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Global Asset Allocation: The View From Europe

Discover the latest global market themes

1. Market Perspective

  • Constructive near‑term outlook on global economic growth against a backdrop of gradually easing inflationary pressures across most economies.
  • US growth remains the most resilient amongst developed economies, while European and Japanese growth teeter near recession. The outlook for many emerging markets’ economies is improving, supported by easing inflation and lower rates, with signs that policy support is helping stabilise growth in China, although risks remain.
  • The US Fed is looking towards rate cuts this summer, but sticky inflation and resiliency in the economy have tempered expectations for an aggressive start to the cutting cycle. The European Central Bank (ECB) appears closer to easing amidst fragile growth and continued progress with inflation. The Bank of Japan (BoJ) took its first step in unwinding ultra‑easy monetary policy, although the path remains uncertain.
  • Key risks to global markets include a retrenchment in growth, stubborn inflation, volatility surrounding central banks’ policy divergence, geopolitical tensions and the trajectory of Chinese growth.

2. Portfolio Positioning

As of 31 March 2024

  • We remain overweight equities, supported by firming growth and moderating inflation, positive earnings trends and reasonable valuations outside of large‑cap growth.
  • We shifted to a neutral position in US small‑caps, balancing valuation considerations against the likelihood that interest rates remain higher for longer, weighing more on smaller companies.
  • We shifted to neutral cash. While cash continues to provide attractive yields with the yield curve remaining inverted, we shifted to overweight inflation‑linked bonds to add some duration and inflation protection should inflation settle higher.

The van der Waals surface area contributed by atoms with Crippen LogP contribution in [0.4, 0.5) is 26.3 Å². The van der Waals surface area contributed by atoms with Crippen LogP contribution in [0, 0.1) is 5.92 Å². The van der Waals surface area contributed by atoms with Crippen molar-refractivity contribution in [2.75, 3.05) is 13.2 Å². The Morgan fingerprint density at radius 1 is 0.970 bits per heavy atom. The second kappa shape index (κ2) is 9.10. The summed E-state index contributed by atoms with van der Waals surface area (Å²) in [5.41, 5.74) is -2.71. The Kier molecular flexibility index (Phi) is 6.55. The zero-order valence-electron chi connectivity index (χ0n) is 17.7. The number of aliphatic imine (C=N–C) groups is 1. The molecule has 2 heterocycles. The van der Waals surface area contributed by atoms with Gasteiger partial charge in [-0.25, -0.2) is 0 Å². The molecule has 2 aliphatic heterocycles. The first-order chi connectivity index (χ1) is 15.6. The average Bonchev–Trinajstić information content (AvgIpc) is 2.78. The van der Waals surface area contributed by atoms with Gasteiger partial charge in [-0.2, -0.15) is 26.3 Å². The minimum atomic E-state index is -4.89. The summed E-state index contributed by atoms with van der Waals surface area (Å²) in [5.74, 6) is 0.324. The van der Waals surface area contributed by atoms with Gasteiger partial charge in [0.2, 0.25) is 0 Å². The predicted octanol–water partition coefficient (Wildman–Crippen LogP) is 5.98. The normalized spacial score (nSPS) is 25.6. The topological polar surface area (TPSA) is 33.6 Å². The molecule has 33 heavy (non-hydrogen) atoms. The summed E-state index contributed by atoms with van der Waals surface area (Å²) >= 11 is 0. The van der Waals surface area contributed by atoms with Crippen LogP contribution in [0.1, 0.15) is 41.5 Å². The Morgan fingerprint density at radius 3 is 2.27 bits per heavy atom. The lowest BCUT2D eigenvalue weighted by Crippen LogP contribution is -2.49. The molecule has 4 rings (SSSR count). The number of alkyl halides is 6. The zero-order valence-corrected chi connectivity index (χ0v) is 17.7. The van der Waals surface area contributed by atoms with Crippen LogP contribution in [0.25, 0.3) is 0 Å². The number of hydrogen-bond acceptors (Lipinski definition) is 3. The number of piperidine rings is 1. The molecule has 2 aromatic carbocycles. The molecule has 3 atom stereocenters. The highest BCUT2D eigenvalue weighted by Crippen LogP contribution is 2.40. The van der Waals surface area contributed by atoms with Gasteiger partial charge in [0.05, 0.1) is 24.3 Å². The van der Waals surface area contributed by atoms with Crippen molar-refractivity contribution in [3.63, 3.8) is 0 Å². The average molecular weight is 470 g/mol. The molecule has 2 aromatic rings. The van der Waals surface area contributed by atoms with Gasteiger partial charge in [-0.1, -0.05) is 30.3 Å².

• We shifted to neutral euro versus the US dollar. The ECB may cut interest rates before the Fed does, increasing the interest rate differential between the two currencies and weighing on the euro. 

3. Market Themes

Gimme Some Credit!

Since the 2008 financial crisis, private credit markets have grown to nearly USD 1.7 trillion and are expected to double over the next five years, as investors continue to recognise the potential benefits from diversification and enhanced income offered by the asset class. Recent interest has not just been driven by investors, but by borrowers seeking flexible financing arrangements amidst a backdrop of rising rates and fewer options as banks have stepped back from lending. This retreat by banks has been due to a confluence of factors, including recent losses, exposure to commercial real estate, tightening regulations and de‑risking following the 2023 regional bank failures. Private credit firms were able to fill the void in lending, expanding their market share and moving up in deal sizes. With the higher‑for‑longer rate environment persisting, many existing borrowers are feeling the stresses, notably those with floating rate obligations or those needing to refinance. Private credit firms’ expertise in lending across different quality and types of companies, including distressed and commercial real estate, could prove beneficial as these areas could see increasing opportunities in the near term.

Back in the Money?

US equity markets are trading close to record levels fuelled by a 10%+ gain in the first quarter. While the equity rally began with the ‘Magnificent Seven’ stocks and euphoria around artificial intelligence companies, markets are starting to broaden out. Worries about the Fed delaying the start of interest rate cuts following recent rounds of disappointingly sticky inflation data haven’t slowed the momentum. Rather, equity investors have chosen to focus on the positives, including better‑than‑expected economic growth, a broadly resilient job market and rising earnings estimates. Perhaps the biggest positive of all is signs that the ‘Fed put’ may soon be back in the money, after having been abandoned as the Fed focused solely on fighting inflation, no matter the downside risks. Now, despite inflation still above target, Chairman Jerome Powell seems pretty intent on getting started on rate cuts this year. Perhaps the motivation is to get ahead of the elections or a worry that the lagged effects of tightening will finally start to crack the labour market. Whatever the reason, for now, equity investors seem to have yet another reason to rally, believing the Fed may be back to help mitigate downside risk.


For a region-by-region overview, see the full report (PDF).


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